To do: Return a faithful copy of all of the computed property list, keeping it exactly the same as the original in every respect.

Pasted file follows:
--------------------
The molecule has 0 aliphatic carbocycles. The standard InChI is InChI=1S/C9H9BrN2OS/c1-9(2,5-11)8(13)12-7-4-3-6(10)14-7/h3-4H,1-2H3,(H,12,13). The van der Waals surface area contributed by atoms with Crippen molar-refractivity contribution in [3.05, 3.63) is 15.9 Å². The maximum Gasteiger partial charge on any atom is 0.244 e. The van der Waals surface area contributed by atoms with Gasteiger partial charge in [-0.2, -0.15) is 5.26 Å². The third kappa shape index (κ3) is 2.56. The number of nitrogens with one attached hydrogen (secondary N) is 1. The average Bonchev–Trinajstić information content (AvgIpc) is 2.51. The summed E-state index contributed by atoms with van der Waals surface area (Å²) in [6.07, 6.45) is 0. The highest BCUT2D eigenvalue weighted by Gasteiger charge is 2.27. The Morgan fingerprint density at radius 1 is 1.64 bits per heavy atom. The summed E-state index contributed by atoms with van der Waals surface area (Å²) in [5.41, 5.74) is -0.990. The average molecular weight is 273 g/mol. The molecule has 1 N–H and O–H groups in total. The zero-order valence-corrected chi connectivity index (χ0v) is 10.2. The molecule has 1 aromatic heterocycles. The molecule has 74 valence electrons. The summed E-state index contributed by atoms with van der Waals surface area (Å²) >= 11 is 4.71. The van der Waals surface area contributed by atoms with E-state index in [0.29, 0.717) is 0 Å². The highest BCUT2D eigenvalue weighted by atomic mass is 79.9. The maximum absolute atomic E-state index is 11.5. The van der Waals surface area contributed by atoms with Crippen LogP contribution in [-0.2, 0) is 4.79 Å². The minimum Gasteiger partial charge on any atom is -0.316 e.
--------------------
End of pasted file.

The molecule has 0 aliphatic carbocycles. The standard InChI is InChI=1S/C9H9BrN2OS/c1-9(2,5-11)8(13)12-7-4-3-6(10)14-7/h3-4H,1-2H3,(H,12,13). The van der Waals surface area contributed by atoms with Crippen molar-refractivity contribution in [3.05, 3.63) is 15.9 Å². The maximum Gasteiger partial charge on any atom is 0.244 e. The van der Waals surface area contributed by atoms with Gasteiger partial charge in [-0.2, -0.15) is 5.26 Å². The third kappa shape index (κ3) is 2.56. The number of nitrogens with one attached hydrogen (secondary N) is 1. The average Bonchev–Trinajstić information content (AvgIpc) is 2.51. The summed E-state index contributed by atoms with van der Waals surface area (Å²) in [6.07, 6.45) is 0. The highest BCUT2D eigenvalue weighted by Gasteiger charge is 2.27. The Morgan fingerprint density at radius 1 is 1.64 bits per heavy atom. The summed E-state index contributed by atoms with van der Waals surface area (Å²) in [5.41, 5.74) is -0.990. The average molecular weight is 273 g/mol. The molecule has 1 N–H and O–H groups in total. The zero-order valence-corrected chi connectivity index (χ0v) is 10.2. The molecule has 1 aromatic heterocycles. The molecule has 74 valence electrons. The summed E-state index contributed by atoms with van der Waals surface area (Å²) >= 11 is 4.71. The van der Waals surface area contributed by atoms with E-state index in [0.29, 0.717) is 0 Å². The highest BCUT2D eigenvalue weighted by atomic mass is 79.9. The maximum absolute atomic E-state index is 11.5. The van der Waals surface area contributed by atoms with Crippen LogP contribution in [-0.2, 0) is 4.79 Å². The minimum Gasteiger partial charge on any atom is -0.316 e.